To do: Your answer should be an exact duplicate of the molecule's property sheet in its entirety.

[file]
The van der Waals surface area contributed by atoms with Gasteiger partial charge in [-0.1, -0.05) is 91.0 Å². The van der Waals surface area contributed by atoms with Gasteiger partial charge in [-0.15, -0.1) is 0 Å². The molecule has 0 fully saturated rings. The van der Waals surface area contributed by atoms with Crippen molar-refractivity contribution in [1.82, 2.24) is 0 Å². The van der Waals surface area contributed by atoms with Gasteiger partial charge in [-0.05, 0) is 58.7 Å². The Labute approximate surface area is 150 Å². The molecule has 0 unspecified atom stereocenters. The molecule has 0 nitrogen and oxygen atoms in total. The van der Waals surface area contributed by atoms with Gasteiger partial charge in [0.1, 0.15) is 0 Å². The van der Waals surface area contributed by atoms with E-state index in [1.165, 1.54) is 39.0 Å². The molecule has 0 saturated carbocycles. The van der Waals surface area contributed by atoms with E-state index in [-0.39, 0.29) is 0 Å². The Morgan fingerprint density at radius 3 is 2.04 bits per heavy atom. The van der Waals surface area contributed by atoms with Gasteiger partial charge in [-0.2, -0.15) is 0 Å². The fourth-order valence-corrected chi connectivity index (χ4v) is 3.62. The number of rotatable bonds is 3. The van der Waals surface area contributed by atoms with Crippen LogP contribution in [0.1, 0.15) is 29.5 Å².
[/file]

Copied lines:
The van der Waals surface area contributed by atoms with Gasteiger partial charge in [-0.1, -0.05) is 91.0 Å². The van der Waals surface area contributed by atoms with Gasteiger partial charge in [-0.15, -0.1) is 0 Å². The molecule has 0 fully saturated rings. The van der Waals surface area contributed by atoms with Crippen molar-refractivity contribution in [1.82, 2.24) is 0 Å². The van der Waals surface area contributed by atoms with Gasteiger partial charge in [-0.05, 0) is 58.7 Å². The Labute approximate surface area is 150 Å². The molecule has 0 unspecified atom stereocenters. The molecule has 0 nitrogen and oxygen atoms in total. The van der Waals surface area contributed by atoms with Gasteiger partial charge in [0.1, 0.15) is 0 Å². The van der Waals surface area contributed by atoms with E-state index in [1.165, 1.54) is 39.0 Å². The molecule has 0 saturated carbocycles. The van der Waals surface area contributed by atoms with E-state index in [-0.39, 0.29) is 0 Å². The Morgan fingerprint density at radius 3 is 2.04 bits per heavy atom. The van der Waals surface area contributed by atoms with Gasteiger partial charge in [-0.2, -0.15) is 0 Å². The fourth-order valence-corrected chi connectivity index (χ4v) is 3.62. The number of rotatable bonds is 3. The van der Waals surface area contributed by atoms with Crippen LogP contribution in [0.1, 0.15) is 29.5 Å².